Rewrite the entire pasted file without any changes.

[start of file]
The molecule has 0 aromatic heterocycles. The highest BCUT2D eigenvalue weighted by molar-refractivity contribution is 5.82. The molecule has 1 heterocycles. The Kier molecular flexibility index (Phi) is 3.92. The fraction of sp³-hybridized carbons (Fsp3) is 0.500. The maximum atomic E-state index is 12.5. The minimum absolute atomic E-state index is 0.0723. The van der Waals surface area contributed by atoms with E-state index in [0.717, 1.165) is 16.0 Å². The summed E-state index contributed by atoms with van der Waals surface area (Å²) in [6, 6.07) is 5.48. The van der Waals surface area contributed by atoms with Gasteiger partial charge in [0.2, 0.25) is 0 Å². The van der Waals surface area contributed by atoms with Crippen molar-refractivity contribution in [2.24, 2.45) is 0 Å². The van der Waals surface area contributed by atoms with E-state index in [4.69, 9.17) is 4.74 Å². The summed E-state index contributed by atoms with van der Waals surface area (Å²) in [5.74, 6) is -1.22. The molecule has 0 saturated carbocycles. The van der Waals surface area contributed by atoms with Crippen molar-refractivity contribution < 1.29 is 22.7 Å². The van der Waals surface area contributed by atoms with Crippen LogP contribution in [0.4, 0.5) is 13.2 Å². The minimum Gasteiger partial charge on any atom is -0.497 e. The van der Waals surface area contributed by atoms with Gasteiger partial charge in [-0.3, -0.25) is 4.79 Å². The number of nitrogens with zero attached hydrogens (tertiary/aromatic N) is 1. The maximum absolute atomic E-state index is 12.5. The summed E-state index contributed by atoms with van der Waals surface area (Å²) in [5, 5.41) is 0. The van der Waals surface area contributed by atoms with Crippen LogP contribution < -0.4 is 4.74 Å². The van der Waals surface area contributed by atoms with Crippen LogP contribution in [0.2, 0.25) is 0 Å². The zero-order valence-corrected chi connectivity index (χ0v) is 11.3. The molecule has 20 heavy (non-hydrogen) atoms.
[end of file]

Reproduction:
The molecule has 0 aromatic heterocycles. The highest BCUT2D eigenvalue weighted by molar-refractivity contribution is 5.82. The molecule has 1 heterocycles. The Kier molecular flexibility index (Phi) is 3.92. The fraction of sp³-hybridized carbons (Fsp3) is 0.500. The maximum atomic E-state index is 12.5. The minimum absolute atomic E-state index is 0.0723. The van der Waals surface area contributed by atoms with E-state index in [0.717, 1.165) is 16.0 Å². The summed E-state index contributed by atoms with van der Waals surface area (Å²) in [6, 6.07) is 5.48. The van der Waals surface area contributed by atoms with Gasteiger partial charge in [0.2, 0.25) is 0 Å². The van der Waals surface area contributed by atoms with Crippen molar-refractivity contribution in [2.24, 2.45) is 0 Å². The van der Waals surface area contributed by atoms with E-state index in [4.69, 9.17) is 4.74 Å². The summed E-state index contributed by atoms with van der Waals surface area (Å²) in [5.74, 6) is -1.22. The molecule has 0 saturated carbocycles. The van der Waals surface area contributed by atoms with Crippen molar-refractivity contribution < 1.29 is 22.7 Å². The van der Waals surface area contributed by atoms with Crippen LogP contribution in [0.4, 0.5) is 13.2 Å². The minimum Gasteiger partial charge on any atom is -0.497 e. The van der Waals surface area contributed by atoms with Gasteiger partial charge in [-0.3, -0.25) is 4.79 Å². The number of nitrogens with zero attached hydrogens (tertiary/aromatic N) is 1. The maximum absolute atomic E-state index is 12.5. The summed E-state index contributed by atoms with van der Waals surface area (Å²) in [5, 5.41) is 0. The van der Waals surface area contributed by atoms with Crippen LogP contribution < -0.4 is 4.74 Å². The van der Waals surface area contributed by atoms with Crippen LogP contribution in [0.2, 0.25) is 0 Å². The zero-order valence-corrected chi connectivity index (χ0v) is 11.3. The molecule has 20 heavy (non-hydrogen) atoms.